of Afghanistan (24 déc. 1979 – 15 févr. 1989)
Although neutral to the Cold War, Afghanistan benefited greatly from the conflict as both the Soviet Union and the United States invested vast amounts of money into the country by building highways, airports, and other infrastructure, all in an attempt to influence the politicians to be on their side.
In the late 1970s however, a communist political party within Afghanistan overthrew the ruling party and installed themselves as the new government. After making major reforms across the nation, many people revolted and rebellions sprang up across Afghanistan. By 1979, the country's leader was a man named Hafizullah Amin, who, despite being communist, was not loyal to the Soviet Union and instead attempted to form better relations with the United States.
This displeased the Soviets immensely eventually causing them invade Afghanistan in December 1979. Soviet troops marched into the capital city of Kabul, killed the President Amin, and put in his place a different communist leader from Afghanistan.
The United Nations, as well as 34 Islamic nations, immediately condemned this Soviet invasion of Afghanistan and called for the removal of all Soviet forces. The Soviet Union however, instead sent in even more military power as they began occupying city after city in an attempt to squash all groups who opposed the government.
For the next ten years, Soviet forces occupied Afghanistan as they continued to fight various rebellious factions, many of which were supported by the United States. The Afghan people began using guerrilla warfare to counter the communist armies, but the various military campaigns by the Soviets caused extensive damage to infrastructure across the country and killed many civilians.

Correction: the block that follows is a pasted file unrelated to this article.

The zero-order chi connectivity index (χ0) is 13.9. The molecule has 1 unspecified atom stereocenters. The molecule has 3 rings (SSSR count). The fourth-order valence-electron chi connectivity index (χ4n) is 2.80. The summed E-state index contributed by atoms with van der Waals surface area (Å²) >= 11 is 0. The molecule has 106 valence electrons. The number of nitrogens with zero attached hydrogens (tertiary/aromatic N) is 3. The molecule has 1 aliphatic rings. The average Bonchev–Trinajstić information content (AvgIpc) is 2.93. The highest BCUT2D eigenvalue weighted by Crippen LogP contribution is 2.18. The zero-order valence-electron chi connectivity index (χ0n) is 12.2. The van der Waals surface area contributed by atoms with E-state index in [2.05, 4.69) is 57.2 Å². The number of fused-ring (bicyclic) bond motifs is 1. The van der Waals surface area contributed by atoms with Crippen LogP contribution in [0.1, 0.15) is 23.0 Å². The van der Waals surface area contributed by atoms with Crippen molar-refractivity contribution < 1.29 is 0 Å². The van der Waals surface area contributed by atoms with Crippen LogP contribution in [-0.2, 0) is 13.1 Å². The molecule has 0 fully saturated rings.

Over the years, many people around the world, including those living within the Soviet Union, opposed what was happening in Afghanistan, feeling that it was never going to end. Eventually, the leader of the USSR, Mikhail Gorbachev decided to finally withdraw Soviet troops from Afghanistan and ended the war in February 1989.
As the Soviet armies departed from Afghanistan however, they left the country devastated from the numerous amounts of bombings over the years. The people were also now divided into a number of different factions, all wanting to gain rulership over the country. Some of these factions grouped together against the current government, bringing the entire country into a violent civil war that is still going on today.
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